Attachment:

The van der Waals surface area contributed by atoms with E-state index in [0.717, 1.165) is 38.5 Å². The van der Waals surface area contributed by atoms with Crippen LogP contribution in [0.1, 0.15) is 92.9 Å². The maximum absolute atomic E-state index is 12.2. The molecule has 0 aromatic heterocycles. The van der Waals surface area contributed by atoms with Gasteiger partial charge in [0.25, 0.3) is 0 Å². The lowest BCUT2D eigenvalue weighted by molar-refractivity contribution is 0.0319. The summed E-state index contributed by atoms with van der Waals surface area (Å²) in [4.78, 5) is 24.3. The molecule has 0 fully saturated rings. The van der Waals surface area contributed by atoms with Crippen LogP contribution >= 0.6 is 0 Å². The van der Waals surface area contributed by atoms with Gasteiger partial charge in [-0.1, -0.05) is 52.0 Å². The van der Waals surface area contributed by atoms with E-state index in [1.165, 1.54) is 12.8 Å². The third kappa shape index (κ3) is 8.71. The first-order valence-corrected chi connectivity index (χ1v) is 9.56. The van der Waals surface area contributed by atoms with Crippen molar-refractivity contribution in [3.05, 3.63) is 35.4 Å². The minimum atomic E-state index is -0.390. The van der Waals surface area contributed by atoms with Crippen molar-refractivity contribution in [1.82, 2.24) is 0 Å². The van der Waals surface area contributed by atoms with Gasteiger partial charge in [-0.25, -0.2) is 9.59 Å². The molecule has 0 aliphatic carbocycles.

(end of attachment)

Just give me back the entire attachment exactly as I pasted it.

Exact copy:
The van der Waals surface area contributed by atoms with E-state index in [0.717, 1.165) is 38.5 Å². The van der Waals surface area contributed by atoms with Crippen LogP contribution in [0.1, 0.15) is 92.9 Å². The maximum absolute atomic E-state index is 12.2. The molecule has 0 aromatic heterocycles. The van der Waals surface area contributed by atoms with Gasteiger partial charge in [0.25, 0.3) is 0 Å². The lowest BCUT2D eigenvalue weighted by molar-refractivity contribution is 0.0319. The summed E-state index contributed by atoms with van der Waals surface area (Å²) in [4.78, 5) is 24.3. The molecule has 0 fully saturated rings. The van der Waals surface area contributed by atoms with Crippen LogP contribution >= 0.6 is 0 Å². The van der Waals surface area contributed by atoms with Gasteiger partial charge in [-0.1, -0.05) is 52.0 Å². The van der Waals surface area contributed by atoms with E-state index in [1.165, 1.54) is 12.8 Å². The third kappa shape index (κ3) is 8.71. The first-order valence-corrected chi connectivity index (χ1v) is 9.56. The van der Waals surface area contributed by atoms with Crippen molar-refractivity contribution in [3.05, 3.63) is 35.4 Å². The minimum atomic E-state index is -0.390. The van der Waals surface area contributed by atoms with Crippen molar-refractivity contribution in [1.82, 2.24) is 0 Å². The van der Waals surface area contributed by atoms with Gasteiger partial charge in [-0.25, -0.2) is 9.59 Å². The molecule has 0 aliphatic carbocycles.